Taken as a whole, the extra-textual evidence reinforces the natural reading of Article 6. Under that reading, the Secretary of State may choose, in his or her discretion, whether to grant or deny extradition in a case where the statute of limitations in the United States has expired. Federal courts thus have no authority under Article 6 to dictate to the Secretary of State what he or she must do in such a case.
2. Status of Forces Agreement
Patterson next argues that the Status of Forces Agreement (" SOFA" ) governing American military personnel and their dependents in South Korea prohibits his extradition. Specifically, he argues that his extradition to Korea would expose him to double jeopardy in contravention of the SOFA, and that the SOFA confers a judicially enforceable right not to be extradited. The premise of Patterson's argument is that rights conferred by the SOFA may be enforced by the judiciary to block extradition. We disagree with this premise.
The United States and South Korea entered into the SOFA in 1966 pursuant to the mutual defense treaty between the two countries. Under the agreement, U.S. military personnel and their dependents in Korea are entitled to enumerated rights,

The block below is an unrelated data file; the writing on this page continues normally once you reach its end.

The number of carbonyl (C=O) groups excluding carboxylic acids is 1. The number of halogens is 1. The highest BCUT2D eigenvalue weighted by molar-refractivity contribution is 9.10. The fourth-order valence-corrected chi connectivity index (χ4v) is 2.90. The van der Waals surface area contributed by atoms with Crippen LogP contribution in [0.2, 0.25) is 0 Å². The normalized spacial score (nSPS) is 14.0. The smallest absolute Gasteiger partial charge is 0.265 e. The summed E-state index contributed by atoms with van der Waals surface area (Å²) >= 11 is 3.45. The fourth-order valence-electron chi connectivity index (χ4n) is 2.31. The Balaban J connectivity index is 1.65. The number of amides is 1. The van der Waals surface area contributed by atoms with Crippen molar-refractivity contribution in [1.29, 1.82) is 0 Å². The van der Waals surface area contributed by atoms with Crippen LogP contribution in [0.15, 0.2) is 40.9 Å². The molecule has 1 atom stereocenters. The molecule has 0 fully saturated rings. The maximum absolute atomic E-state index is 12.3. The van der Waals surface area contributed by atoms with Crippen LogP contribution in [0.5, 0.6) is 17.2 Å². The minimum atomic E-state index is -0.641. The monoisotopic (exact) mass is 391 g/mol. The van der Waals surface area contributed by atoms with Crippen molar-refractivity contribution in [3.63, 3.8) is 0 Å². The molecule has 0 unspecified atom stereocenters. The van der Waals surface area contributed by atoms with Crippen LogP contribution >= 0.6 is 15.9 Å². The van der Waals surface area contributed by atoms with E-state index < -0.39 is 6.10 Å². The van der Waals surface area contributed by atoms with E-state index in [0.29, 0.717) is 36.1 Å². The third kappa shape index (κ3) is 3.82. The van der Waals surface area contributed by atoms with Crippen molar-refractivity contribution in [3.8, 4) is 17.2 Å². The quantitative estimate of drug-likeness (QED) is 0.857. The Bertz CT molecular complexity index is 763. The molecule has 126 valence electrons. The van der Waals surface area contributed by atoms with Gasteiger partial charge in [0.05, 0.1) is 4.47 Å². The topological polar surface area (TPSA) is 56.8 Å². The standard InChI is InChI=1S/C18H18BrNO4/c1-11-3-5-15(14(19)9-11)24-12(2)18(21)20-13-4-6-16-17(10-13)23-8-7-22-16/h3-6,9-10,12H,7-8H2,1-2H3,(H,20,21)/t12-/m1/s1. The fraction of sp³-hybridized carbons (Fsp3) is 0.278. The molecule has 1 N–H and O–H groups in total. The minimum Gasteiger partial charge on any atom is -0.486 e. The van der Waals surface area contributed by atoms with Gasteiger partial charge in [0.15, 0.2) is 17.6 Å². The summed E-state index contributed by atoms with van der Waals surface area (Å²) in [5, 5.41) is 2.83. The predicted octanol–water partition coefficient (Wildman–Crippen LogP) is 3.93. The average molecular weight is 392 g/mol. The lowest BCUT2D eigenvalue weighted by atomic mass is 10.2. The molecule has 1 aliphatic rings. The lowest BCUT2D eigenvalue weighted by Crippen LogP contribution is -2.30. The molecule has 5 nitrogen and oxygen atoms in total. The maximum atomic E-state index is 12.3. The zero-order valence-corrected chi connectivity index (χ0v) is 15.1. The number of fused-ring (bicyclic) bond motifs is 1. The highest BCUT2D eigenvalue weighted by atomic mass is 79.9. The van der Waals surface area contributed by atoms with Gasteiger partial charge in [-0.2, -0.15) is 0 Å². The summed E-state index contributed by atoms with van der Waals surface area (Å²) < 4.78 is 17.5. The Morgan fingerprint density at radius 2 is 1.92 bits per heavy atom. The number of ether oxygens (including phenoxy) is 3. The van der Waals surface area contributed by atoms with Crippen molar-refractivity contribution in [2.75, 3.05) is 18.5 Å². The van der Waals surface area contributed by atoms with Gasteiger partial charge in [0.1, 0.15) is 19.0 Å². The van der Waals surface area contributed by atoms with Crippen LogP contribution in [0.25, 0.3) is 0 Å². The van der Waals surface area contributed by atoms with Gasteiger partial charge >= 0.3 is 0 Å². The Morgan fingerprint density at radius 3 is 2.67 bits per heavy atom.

including, as relevant here, the right " not [to] be prosecuted or punished more than once for the same offense." Facilities and Areas and the Status of United States Armed Forces in Korea, U.S.-S. Kor., July 9, 1966, 17 U.S.T. 1677, 1780 (" SOFA" ). The parties agree that the SOFA applies to Patterson, as he was the dependent of an American serviceman stationed in South Korea at the time of the murder.
Patterson argues that his prosecution in South Korea for murder would violate the SOFA provision protecting against double jeopardy. He argues that his conviction for destruction of evidence required a finding by the South Korean court in that proceeding that he did not commit the murder for which extradition is now sought. This is so, he argues, because the statute under which he was convicted prohibits the destruction of evidence in connection with " a criminal . . . case against another." Criminal Act, Act No. 293, Sept. 18, 1953, art. 155(1), amended by Act No. 5057, Dec. 29, 1995 (S. Kor.) (emphasis added). Thus, Patterson argues, the South Korean court was required to find in his earlier criminal trial that he was not the person who murdered Cho.
We need not reach the question whether the SOFA forbids Patterson's prosecution for murder in South Korea. A threshold question is whether, even if the double jeopardy provision of SOFA forbids the prosecution, we can enforce that provision by blocking his extradition. We conclude that the answer to this question is " no."